salmonmicuitStudents go on to work in fab places, including many London restaurants, including Michelin-starred. I was impressed to hear that one current student had negotiated work experience at Tom Kerridge’s Hand and Flowers in Marlow, which is quite a coup. Locally, chefs have gone to St Michael’s Manor and The Grove, among other places. Last week, Harry Lumsden, a former student and former Young Master Chef of Great Britain, and now head chef at The Great Northern, picked up an award at the Food & Drink Festival Awards.

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If you would like to book for dinner, The Stables is open on most Thursday evenings. They do themed nights such as Asian cooking and Steak night as well as fine dining, and the Christmas menu starts at the end of November. Menus for three courses cost 15–19.95. Call 01727 737357 or email thestables@oaklands.ac.uk to book.

You might have seen Oaklands college at the Street Feastival two weeks ago; their tractor and pop-up farm were very popular. “Showing the upmost respect to the meat we use” was the theme of the Butchery Demonstration led by college Master Butcher Kev Speed; the demos were well-attended and the meat was packed and sealed for sale. The students really do get to learn about the whole food process, which is needed more than ever in the UK; we are getting too used to not thinking about where our food comes from.

The next big event for the college is the Young Chef of the Year competition held in February. This is open to secondary school students and is an excellent chance to check out the college facilities, especially if you are thinking of food as a career. If you are interested, email competitions@oaklands.ac.uk to register (there is still plenty of time). Who knows where it might lead you?

petisfour

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Coffee with a kick

Published in WH Times 20 September 2017

BradJustinbags

Brad Barritt is well-known as the captain of Saracens rugby club, having lead the team to back-to-back Champion’s Cup victories. You might not know that he also has a passion for good coffee, and has recently started a new coffee business, Tiki Tonga, based in Welwyn Garden City.

The name Tiki Tonga comes from the New Zealand team song which is sung by rugby players all over the world. We met the TT team at the Meraki Festival in Redbourn this summer, where they were holding a pop-up coffee shop, and were keen to find out the story behind this new local company.

Brad set up the business with partner Justin Stockwell, who has a background in the coffee industry. They met at various Saracens matches, bonding over coffee rather than beer; a healthier option!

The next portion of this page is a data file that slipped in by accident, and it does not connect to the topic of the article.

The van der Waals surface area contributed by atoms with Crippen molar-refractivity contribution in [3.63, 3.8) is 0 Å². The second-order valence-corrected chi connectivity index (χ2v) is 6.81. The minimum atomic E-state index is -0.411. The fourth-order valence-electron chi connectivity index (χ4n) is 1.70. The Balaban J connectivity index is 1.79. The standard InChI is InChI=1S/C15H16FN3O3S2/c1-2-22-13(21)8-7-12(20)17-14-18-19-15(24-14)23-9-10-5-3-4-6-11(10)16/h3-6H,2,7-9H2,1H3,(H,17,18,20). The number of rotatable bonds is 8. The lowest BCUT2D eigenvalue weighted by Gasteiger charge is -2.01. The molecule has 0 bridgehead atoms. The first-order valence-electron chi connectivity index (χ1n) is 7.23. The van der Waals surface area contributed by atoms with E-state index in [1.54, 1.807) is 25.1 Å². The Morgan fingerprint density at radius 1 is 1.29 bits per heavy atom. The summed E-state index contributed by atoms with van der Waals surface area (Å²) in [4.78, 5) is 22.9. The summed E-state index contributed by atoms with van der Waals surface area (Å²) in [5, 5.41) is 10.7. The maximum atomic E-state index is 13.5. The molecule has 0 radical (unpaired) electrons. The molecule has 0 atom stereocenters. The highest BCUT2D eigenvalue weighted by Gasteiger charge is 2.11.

Brad explained: “I have always had a love for coffee. It has played a huge part in my career and remained a constant trigger for my happiness and enjoyment both on and off the pitch. It helps improve mental wellbeing, enhance performance and most importantly, it is a way to bring people together. It’s natural and can be consumed with a healthy conscience.” Brad recently completed his Masters in Business Management, and they are keen to sell the coffee into sports clubs around the country, local cafes and restaurants and to appear at local events.

coffee cupThere are four blends, 2, 8, 9 and 12 and the tasting notes and strengths play on rugby terms, so their Number 8 is “strong, yet smooth, with a powerful liquorice kick, throwing in a cocoa finish”. Number 12 is a milder blend, made with 100% Arabica beans, yet “puts in a powerful hit”. The coffee was very popular at the Meraki festival, keeping energy levels high!

You can buy the coffee online at tikitonga.co.uk and it is available as beans and as ground filter coffee; they are working on a pod coffee at the moment. As they tend to sell to businesses, you can’t buy just single bags but you can buy a taster pack (227g) of each blend, along with a t-shirt and tasting notes for 38.00, which would make a great present for a Saracens fan!

BradJustin

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It’s Gin O’Clock

festivalstaff

It’s back to school and work after the summer and I am sure we all need a large glass of something delicious to ease us back in. Gin has become a huge thing in the UK in the last few years, with new independent distillers popping up everywhere, and with it we have all become gin experts. Any bar that takes itself seriously has a gin menu, and our love of gin has been duly noted – we now have, not one, but two gin festivals taking place this autumn in St Albans.

The Alban Arena hosts the famous CAMRA beer festival each year, and this September sees the first gin festival at the same venue, taking place over the weekend of 15th and 16th September. Organised by GinFestival.com, the event will showcase over 100 gins and gin cocktails. The idea came from Jym and Marie Harris, who wanted to create an event where people could try new gins and meet indie distillers. The first release of tickets sold out very quickly, showing that St Albans is definitely ready for this kind of event. A few more tickets were released last week so do check their website ginfestival.com for last minute availability.

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Jym told us: “We’re delighted that this event has been so popular, especially as it’s our first time in St Albans. Our cocktail manager Peter Barrett has been working hard developing six new incredible cocktails and we have some new gins to try including White Rose from Leeds, Addingham Cranberry and Orange and Zymurgorium Rose.”

Each festival-goer gets a copa glass and a gin explorer book which you take around the event, making notes. Fever Tree will be there with their full range of tonics (do try the elderflower) to dilute the alcohol and you can choose which garnish to go with your gin too.

Entertainment will be from The After Hours Trio, a 20s-style Gatsby swing band who perform jazz, jive and electro swing. Hog roast will be available from Striped Pig. The Friday and Saturday evening sessions are 6.30–11pm and the Saturday afternoon session is 12.30–5.

ginfestival